I’ve been following closely, and reporting on, the recent uptick in activity being taken by the National Labor Relations Board in pursuing complaints related to employee terminations due to social media use. All of the previous articles, including thebreaking news story I wrote regarding a BMW dealership who fired an employee due to Facebook posts, were only complaints that the NLRB were pursuing, but no decisions had been made by a judge. All of the similar previous cases had been settled so no precedents existed.
That’s all changed now.
In a press release from the NLRB dated Sept, 7, 2011, it reported that an Administrative Law Judge has ruled in favor of the five plaintiffs who were discharged by their employer over Facebook posts in which they complained about their employer and co-worker stating that the posts were “protected concerted activity.” In the ruling, the judge ordered the company to immediately reinstate all five employees and back pay all five workers – in full – with interest compounded daily, including compensation for all lost benefits.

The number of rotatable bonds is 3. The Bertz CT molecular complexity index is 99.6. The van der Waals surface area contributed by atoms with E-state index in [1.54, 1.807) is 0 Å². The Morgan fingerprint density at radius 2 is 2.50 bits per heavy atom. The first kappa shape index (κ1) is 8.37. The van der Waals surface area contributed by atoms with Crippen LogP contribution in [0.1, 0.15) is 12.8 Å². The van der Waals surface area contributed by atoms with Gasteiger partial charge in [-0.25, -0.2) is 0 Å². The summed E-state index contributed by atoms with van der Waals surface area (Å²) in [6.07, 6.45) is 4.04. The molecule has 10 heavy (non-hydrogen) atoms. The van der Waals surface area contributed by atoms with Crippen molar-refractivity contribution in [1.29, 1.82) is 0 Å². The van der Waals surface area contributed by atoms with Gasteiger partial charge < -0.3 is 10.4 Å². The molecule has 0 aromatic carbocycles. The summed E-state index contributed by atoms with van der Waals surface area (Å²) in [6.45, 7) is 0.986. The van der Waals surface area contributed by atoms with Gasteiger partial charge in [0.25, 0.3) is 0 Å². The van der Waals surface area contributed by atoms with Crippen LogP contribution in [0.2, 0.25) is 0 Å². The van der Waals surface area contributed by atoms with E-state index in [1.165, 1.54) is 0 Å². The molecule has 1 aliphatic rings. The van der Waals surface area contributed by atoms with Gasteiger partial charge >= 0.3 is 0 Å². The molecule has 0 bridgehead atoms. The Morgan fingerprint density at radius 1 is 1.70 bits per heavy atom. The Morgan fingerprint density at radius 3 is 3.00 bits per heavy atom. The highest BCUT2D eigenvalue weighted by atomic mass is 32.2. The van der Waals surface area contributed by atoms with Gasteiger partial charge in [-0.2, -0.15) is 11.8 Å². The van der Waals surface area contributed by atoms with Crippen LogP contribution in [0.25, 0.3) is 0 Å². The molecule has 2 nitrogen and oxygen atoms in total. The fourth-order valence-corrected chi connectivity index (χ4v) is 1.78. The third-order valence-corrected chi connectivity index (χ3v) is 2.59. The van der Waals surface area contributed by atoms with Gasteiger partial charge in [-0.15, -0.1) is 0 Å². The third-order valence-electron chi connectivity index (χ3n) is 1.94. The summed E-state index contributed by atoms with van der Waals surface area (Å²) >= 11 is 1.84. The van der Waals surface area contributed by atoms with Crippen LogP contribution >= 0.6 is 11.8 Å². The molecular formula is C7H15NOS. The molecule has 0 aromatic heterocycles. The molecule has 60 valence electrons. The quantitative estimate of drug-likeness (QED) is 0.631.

These employees were “domestic violence advocates.” The average salary for this position is $41,000 according to SimplyHired.com. Using that figure, the employer had to pay just short of $188,000 not including interest and lost benefits, which easily equates to over $200,000.
As I reported, there are many similar cases still pending, including the one involving the BMW dealership.
This ruling is precedent setting and will with no doubt effect the other pending cases as well as any future complaints.
It is now more important than ever that your dealership immediately institute an appropriate social media policy that is specific and that excludes protected activities or review the one you already have to insure compliance with the suggestions made by the NLRB in their earlier issued report.
(Originally published September 14, 2011 on Dealer magazine)